A Novel Approach for Meniscal Regeneration Using Kartogenin-Treated Autologous Tendon Graft

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Abstract

Background:

The meniscus is one of the most commonly injured parts of the body, and meniscal healing is difficult.

Hypothesis:

Kartogenin (KGN) induces tendon stem cells (TSCs) to differentiate into cartilage cells in vitro and form meniscus-like tissue in vivo. A damaged meniscus can be replaced with a KGN-treated autologous tendon graft.

Study Design:

Controlled laboratory study.

Methods:

In the in vitro experiments, TSCs were isolated from rabbit patellar tendons and cultured with various concentrations of KGN, from 0 to 1000 µM. The effect of KGN on the chondrogenesis of TSCs in vitro was investigated by histochemical staining and quantitative real-time reverse transcription polymerase chain reaction (qRT-PCR). The in vivo experiments were carried out on 6 New Zealand White rabbits by removing a meniscus from the rabbit knee and implanting an autologous tendon graft treated with KGN or saline. The meniscus formation in vivo was examined by histological analysis and immune staining.

Results:

The proliferation of TSCs was promoted by KGN in a concentration-dependent manner. Both histochemical staining and qRT-PCR showed that the chondrogenic differentiation of TSCs was increased with KGN concentration. After 3 months of implantation, the tendon graft treated with KGN formed a meniscus-like tissue with a white and glistening appearance, while the saline-treated tendon graft retained tendon-like tissue and appeared yellowish and unhealthy. Histochemical staining showed that after 3 months of implantation, the KGN-treated tendon graft had a structure similar to that of normal meniscus. Many cartilage-like cells and fibrocartilage-like tissues were found in the KGN-treated tendon graft. However, no cartilage-like cells were found in the saline-treated tendon graft after 3 months of implantation. Furthermore, the KGN-treated tendon graft was positively stained by both anti–collagen type I and type II antibodies, but the saline-treated tendon graft was not stained by collagen type II.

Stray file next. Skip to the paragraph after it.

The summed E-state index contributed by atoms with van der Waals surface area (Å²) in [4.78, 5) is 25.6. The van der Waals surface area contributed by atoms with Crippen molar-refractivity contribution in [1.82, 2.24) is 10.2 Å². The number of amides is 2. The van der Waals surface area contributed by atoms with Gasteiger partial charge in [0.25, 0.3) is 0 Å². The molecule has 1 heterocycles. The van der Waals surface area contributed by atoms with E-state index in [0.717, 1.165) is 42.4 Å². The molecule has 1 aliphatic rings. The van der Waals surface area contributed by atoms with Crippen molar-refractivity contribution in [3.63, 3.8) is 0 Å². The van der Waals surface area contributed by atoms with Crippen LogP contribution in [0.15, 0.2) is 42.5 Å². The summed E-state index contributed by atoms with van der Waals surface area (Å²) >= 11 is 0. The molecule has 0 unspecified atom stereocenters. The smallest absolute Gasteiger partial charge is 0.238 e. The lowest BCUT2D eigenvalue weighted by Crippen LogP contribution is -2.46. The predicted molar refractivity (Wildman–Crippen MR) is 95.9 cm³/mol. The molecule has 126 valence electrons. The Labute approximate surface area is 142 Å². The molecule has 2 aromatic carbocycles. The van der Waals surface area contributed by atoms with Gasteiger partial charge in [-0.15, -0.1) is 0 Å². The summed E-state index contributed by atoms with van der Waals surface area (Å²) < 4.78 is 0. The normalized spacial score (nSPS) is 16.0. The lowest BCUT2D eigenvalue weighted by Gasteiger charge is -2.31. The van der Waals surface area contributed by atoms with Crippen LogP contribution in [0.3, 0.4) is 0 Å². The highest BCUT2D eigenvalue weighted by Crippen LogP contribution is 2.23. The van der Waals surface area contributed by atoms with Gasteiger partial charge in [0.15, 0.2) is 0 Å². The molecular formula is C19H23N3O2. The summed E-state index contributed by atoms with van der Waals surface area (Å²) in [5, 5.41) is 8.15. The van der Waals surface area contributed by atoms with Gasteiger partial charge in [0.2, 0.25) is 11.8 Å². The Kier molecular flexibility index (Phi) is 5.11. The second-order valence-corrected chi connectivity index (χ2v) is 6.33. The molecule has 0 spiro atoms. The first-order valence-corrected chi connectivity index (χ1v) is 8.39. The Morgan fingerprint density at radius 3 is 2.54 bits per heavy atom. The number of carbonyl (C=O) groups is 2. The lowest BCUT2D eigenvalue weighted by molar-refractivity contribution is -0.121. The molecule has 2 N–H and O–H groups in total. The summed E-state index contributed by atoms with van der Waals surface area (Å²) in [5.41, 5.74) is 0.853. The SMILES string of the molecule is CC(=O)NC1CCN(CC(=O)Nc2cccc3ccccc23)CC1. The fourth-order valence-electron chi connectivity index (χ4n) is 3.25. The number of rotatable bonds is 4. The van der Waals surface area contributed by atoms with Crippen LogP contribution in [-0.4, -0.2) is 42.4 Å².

Conclusion:

The findings indicated that KGN can induce the differentiation of TSCs into cartilage-like cells in vitro and in vivo. The results suggest that KGN-treated tendon graft may be a good substitute for meniscal repair and regeneration.

Clinical Relevance:

This study revealed the direct effects of KGN on the chondrogenic differentiation of TSCs in vitro and in vivo. A KGN-treated autologous tendon graft induced formation of a meniscus-like tissue in vivo. This study provides a new cartilage regenerating technology for the treatment of damaged meniscus.

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